The Mid Atlantic Cold Pool and Stock Assessments: Developing Environmental Indices at the Range Limit of Species

Donald Anderson, Woods Hole Oceanographic Institution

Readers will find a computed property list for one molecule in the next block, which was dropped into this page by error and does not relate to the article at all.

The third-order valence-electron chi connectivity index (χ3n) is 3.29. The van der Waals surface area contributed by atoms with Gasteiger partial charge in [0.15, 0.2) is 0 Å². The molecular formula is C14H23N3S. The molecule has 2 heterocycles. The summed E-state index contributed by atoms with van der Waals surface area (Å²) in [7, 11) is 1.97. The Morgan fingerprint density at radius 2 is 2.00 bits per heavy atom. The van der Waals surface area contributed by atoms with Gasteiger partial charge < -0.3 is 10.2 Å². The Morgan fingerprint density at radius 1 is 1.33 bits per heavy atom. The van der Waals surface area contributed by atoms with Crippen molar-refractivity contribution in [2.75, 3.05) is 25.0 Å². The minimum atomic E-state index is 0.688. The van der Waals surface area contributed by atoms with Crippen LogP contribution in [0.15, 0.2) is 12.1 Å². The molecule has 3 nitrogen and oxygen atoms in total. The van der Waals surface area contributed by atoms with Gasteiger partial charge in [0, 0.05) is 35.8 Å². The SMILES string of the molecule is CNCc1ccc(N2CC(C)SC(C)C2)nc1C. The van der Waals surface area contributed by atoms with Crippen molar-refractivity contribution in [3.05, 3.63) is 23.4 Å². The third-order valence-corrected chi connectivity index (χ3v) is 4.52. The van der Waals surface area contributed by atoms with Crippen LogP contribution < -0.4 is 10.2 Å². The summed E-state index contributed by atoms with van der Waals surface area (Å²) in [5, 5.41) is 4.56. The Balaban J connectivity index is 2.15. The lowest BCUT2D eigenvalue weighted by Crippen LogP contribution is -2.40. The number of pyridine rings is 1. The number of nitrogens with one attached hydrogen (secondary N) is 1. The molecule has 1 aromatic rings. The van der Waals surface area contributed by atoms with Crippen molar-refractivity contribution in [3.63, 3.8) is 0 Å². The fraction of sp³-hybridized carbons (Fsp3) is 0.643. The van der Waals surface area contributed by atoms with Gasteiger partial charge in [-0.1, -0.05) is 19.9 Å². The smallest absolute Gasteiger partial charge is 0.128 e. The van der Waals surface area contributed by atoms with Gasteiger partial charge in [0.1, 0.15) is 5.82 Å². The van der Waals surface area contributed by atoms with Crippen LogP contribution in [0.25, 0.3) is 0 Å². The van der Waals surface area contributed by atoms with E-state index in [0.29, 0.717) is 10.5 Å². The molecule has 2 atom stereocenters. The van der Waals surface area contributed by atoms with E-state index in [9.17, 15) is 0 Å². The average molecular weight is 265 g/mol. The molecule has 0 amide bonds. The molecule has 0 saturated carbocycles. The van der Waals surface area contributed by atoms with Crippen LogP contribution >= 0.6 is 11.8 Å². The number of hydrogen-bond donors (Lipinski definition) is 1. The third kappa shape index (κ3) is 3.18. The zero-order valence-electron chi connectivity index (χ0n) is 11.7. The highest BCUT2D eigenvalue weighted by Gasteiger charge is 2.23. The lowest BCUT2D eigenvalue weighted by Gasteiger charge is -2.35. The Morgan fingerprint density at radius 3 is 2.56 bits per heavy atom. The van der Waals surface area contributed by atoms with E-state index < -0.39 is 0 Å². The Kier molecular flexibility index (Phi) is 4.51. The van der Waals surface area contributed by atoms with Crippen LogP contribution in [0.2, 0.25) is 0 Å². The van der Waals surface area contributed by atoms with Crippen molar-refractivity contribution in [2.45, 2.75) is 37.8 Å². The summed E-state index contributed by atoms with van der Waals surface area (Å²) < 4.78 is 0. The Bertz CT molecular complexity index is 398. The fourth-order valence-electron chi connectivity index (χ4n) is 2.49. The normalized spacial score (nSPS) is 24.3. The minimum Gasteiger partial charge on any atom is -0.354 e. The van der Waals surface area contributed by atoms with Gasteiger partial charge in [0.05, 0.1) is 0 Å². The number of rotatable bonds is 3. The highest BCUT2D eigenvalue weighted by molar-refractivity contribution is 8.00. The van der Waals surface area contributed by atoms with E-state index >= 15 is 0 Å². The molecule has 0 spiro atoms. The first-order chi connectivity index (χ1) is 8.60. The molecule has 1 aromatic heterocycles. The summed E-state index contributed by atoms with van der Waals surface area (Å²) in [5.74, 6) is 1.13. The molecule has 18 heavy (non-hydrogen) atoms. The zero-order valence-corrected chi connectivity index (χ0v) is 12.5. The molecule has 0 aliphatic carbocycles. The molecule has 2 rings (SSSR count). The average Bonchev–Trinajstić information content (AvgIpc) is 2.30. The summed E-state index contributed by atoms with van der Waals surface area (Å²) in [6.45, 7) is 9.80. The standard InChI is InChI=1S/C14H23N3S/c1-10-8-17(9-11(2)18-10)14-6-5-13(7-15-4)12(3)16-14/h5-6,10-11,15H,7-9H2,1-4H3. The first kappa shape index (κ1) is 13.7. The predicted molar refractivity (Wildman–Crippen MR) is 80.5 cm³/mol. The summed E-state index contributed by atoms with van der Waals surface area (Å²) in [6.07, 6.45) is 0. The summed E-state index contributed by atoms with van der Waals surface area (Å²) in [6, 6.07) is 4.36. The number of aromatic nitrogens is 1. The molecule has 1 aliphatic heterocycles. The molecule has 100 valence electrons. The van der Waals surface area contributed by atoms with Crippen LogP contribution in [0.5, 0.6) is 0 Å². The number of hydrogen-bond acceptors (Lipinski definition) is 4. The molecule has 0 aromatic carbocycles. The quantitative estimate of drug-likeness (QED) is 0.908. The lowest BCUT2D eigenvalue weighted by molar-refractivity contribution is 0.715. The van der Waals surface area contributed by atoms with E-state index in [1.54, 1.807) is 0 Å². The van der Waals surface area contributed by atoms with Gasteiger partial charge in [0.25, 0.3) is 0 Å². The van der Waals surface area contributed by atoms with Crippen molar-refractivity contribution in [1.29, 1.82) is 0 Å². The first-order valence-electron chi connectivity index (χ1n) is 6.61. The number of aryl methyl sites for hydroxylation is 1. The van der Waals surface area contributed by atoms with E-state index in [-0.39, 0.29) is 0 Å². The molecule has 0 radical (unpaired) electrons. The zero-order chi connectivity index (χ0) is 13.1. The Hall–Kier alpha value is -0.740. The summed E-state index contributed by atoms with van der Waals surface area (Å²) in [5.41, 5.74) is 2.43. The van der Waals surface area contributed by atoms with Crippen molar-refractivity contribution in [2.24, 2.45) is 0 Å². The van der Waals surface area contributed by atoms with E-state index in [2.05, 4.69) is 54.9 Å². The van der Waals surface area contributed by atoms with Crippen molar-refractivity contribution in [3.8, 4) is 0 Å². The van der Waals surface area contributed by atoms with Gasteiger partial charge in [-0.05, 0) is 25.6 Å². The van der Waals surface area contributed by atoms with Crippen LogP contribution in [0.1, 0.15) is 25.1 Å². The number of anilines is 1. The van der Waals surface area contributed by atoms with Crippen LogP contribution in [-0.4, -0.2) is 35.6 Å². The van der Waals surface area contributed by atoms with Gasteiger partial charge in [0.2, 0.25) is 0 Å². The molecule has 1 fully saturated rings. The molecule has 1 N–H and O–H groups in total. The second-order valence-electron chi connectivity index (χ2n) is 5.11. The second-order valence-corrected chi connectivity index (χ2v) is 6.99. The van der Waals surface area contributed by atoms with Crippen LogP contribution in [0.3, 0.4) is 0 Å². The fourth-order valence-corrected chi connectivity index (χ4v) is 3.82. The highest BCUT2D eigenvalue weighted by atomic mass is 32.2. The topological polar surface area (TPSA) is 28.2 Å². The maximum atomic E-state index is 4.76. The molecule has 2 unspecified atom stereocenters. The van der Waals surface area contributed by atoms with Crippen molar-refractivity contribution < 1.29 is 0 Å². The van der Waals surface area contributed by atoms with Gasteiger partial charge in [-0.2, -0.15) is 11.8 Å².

Environmental conditions have a particularly large influence on population dynamics at the edges of a species' range (Myers 1998, Brander 2007). For example, in a review of environment-recruitment correlations, Myers (1998) found that nearly all the temperature correlations that held-up upon reexamination were associated with populations near the limit of their range. Several studies have now also shown poleward distributional shifts in multiple fisheries species due to a warming climate (Perry et al. 2005, Mueter and Litzow 2008, Nye et al. 2009). These shifts may keep the area occupied by a species constant, but within a given region (e.g., the northeast U.S. shelf ecosystem), may represent a range expansion or contraction. The process explanation for these responses is that at the distributional extremes, temperatures approach the physiological thresholds below (northern end) and above (southern end) which population death rate and emigration exceed population growth rate and immigration.